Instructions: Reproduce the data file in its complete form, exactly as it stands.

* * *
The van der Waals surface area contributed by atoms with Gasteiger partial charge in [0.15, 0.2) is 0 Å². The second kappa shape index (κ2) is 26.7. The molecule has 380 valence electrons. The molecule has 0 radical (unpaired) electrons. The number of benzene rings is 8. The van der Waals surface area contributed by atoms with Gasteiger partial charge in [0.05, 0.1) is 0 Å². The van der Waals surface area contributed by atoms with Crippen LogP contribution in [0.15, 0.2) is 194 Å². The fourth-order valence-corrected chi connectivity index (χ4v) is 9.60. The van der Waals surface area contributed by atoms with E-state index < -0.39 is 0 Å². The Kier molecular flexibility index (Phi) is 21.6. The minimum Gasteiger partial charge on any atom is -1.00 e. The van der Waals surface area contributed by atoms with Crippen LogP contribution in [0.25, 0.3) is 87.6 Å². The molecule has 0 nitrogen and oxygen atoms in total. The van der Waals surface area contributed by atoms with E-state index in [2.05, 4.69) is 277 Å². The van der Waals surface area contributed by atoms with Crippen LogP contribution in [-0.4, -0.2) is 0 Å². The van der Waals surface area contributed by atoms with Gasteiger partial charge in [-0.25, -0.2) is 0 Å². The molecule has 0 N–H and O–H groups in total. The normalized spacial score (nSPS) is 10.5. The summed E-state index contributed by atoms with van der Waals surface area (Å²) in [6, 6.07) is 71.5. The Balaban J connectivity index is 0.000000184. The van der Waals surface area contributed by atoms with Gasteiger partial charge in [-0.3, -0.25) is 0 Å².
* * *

The van der Waals surface area contributed by atoms with Gasteiger partial charge in [0.15, 0.2) is 0 Å². The second kappa shape index (κ2) is 26.7. The molecule has 380 valence electrons. The molecule has 0 radical (unpaired) electrons. The number of benzene rings is 8. The van der Waals surface area contributed by atoms with Gasteiger partial charge in [0.05, 0.1) is 0 Å². The van der Waals surface area contributed by atoms with Crippen LogP contribution in [0.15, 0.2) is 194 Å². The fourth-order valence-corrected chi connectivity index (χ4v) is 9.60. The van der Waals surface area contributed by atoms with E-state index < -0.39 is 0 Å². The Kier molecular flexibility index (Phi) is 21.6. The minimum Gasteiger partial charge on any atom is -1.00 e. The van der Waals surface area contributed by atoms with Crippen LogP contribution in [0.25, 0.3) is 87.6 Å². The molecule has 0 nitrogen and oxygen atoms in total. The van der Waals surface area contributed by atoms with E-state index in [2.05, 4.69) is 277 Å². The van der Waals surface area contributed by atoms with Crippen LogP contribution in [-0.4, -0.2) is 0 Å². The van der Waals surface area contributed by atoms with Gasteiger partial charge in [-0.25, -0.2) is 0 Å². The molecule has 0 N–H and O–H groups in total. The normalized spacial score (nSPS) is 10.5. The summed E-state index contributed by atoms with van der Waals surface area (Å²) in [6, 6.07) is 71.5. The Balaban J connectivity index is 0.000000184. The van der Waals surface area contributed by atoms with Gasteiger partial charge in [-0.3, -0.25) is 0 Å².